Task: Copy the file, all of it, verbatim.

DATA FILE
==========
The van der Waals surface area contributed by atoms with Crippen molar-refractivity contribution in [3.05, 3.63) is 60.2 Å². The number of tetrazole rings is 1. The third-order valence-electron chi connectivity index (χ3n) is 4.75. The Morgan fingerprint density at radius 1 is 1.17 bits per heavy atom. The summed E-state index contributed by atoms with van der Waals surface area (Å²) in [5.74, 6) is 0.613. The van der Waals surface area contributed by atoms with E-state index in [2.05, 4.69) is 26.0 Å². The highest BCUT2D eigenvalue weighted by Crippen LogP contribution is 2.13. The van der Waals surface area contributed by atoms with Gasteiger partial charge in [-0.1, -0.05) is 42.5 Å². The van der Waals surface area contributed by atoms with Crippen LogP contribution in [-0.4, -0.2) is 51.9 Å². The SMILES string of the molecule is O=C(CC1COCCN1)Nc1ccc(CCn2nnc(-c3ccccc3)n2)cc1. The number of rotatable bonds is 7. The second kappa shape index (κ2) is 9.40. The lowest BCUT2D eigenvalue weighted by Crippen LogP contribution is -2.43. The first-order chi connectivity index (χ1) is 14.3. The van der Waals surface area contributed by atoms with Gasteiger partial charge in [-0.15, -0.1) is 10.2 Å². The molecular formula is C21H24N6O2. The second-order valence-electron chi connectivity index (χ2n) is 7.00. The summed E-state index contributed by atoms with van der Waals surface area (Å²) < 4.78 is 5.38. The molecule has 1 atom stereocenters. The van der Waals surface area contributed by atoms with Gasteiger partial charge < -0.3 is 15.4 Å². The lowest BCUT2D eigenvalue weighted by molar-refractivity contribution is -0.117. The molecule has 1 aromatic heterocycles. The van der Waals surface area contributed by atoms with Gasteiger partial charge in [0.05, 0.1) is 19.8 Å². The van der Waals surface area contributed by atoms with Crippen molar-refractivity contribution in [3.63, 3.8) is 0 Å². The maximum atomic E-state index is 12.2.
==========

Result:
The van der Waals surface area contributed by atoms with Crippen molar-refractivity contribution in [3.05, 3.63) is 60.2 Å². The number of tetrazole rings is 1. The third-order valence-electron chi connectivity index (χ3n) is 4.75. The Morgan fingerprint density at radius 1 is 1.17 bits per heavy atom. The summed E-state index contributed by atoms with van der Waals surface area (Å²) in [5.74, 6) is 0.613. The van der Waals surface area contributed by atoms with E-state index in [2.05, 4.69) is 26.0 Å². The highest BCUT2D eigenvalue weighted by Crippen LogP contribution is 2.13. The van der Waals surface area contributed by atoms with Gasteiger partial charge in [-0.1, -0.05) is 42.5 Å². The van der Waals surface area contributed by atoms with Crippen LogP contribution in [-0.4, -0.2) is 51.9 Å². The SMILES string of the molecule is O=C(CC1COCCN1)Nc1ccc(CCn2nnc(-c3ccccc3)n2)cc1. The number of rotatable bonds is 7. The second kappa shape index (κ2) is 9.40. The lowest BCUT2D eigenvalue weighted by Crippen LogP contribution is -2.43. The first-order chi connectivity index (χ1) is 14.3. The van der Waals surface area contributed by atoms with Gasteiger partial charge in [-0.15, -0.1) is 10.2 Å². The molecular formula is C21H24N6O2. The second-order valence-electron chi connectivity index (χ2n) is 7.00. The summed E-state index contributed by atoms with van der Waals surface area (Å²) < 4.78 is 5.38. The molecule has 1 atom stereocenters. The van der Waals surface area contributed by atoms with Gasteiger partial charge < -0.3 is 15.4 Å². The lowest BCUT2D eigenvalue weighted by molar-refractivity contribution is -0.117. The molecule has 1 aromatic heterocycles. The van der Waals surface area contributed by atoms with Gasteiger partial charge in [0.05, 0.1) is 19.8 Å². The van der Waals surface area contributed by atoms with Crippen molar-refractivity contribution in [3.63, 3.8) is 0 Å². The maximum atomic E-state index is 12.2.